Charles-Cécile Filon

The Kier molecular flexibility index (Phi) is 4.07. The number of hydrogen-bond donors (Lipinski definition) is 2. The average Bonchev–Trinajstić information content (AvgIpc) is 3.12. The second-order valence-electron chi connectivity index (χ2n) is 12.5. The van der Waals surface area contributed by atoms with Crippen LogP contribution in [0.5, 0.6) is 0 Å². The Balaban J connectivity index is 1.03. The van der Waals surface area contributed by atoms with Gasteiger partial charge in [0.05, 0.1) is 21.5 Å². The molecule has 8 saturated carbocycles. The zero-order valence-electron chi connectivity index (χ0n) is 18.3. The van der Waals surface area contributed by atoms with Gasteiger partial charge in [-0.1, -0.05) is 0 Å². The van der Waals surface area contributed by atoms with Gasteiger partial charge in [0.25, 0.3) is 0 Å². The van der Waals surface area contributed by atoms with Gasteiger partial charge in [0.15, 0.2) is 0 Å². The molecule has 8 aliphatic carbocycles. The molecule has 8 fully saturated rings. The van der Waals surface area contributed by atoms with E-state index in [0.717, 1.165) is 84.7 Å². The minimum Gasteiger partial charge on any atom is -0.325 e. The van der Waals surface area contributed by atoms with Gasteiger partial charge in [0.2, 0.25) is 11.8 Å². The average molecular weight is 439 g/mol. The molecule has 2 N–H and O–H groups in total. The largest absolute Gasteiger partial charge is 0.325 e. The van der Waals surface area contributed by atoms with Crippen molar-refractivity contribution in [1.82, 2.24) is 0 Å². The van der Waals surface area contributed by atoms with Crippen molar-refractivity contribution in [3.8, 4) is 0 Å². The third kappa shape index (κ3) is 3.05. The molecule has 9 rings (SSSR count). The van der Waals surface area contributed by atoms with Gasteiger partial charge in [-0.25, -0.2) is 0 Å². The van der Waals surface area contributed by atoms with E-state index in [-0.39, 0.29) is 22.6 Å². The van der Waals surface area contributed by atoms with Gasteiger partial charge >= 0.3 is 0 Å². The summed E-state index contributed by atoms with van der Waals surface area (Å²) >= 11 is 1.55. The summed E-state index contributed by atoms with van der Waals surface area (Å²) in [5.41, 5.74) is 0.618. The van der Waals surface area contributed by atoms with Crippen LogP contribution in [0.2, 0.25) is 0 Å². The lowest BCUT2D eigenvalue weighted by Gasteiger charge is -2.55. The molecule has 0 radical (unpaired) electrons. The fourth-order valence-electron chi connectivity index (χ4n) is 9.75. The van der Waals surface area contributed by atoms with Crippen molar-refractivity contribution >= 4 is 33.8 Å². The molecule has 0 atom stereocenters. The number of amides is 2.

Charles-Cécile Filon became a master in 1751; his workshop was located in the rue de la Grande Truanderie from 1751 to 1774. Due to his excellent reputation and widespread fame, he was chosen to construct the movement of a regulator invented by Passemant, which stood in the Duke de Choiseul’s study in the Château de Chanteloup (see J-D. Augarde, Les ouvriers du Temps, Genève, 1996, p. 383, fig. 280). During the 18th century, certain of his pieces were mentioned in the probate inventories of lawyer and art collector Nicolas-Philippe de Rebergues, and that of banker Joseph Duruey.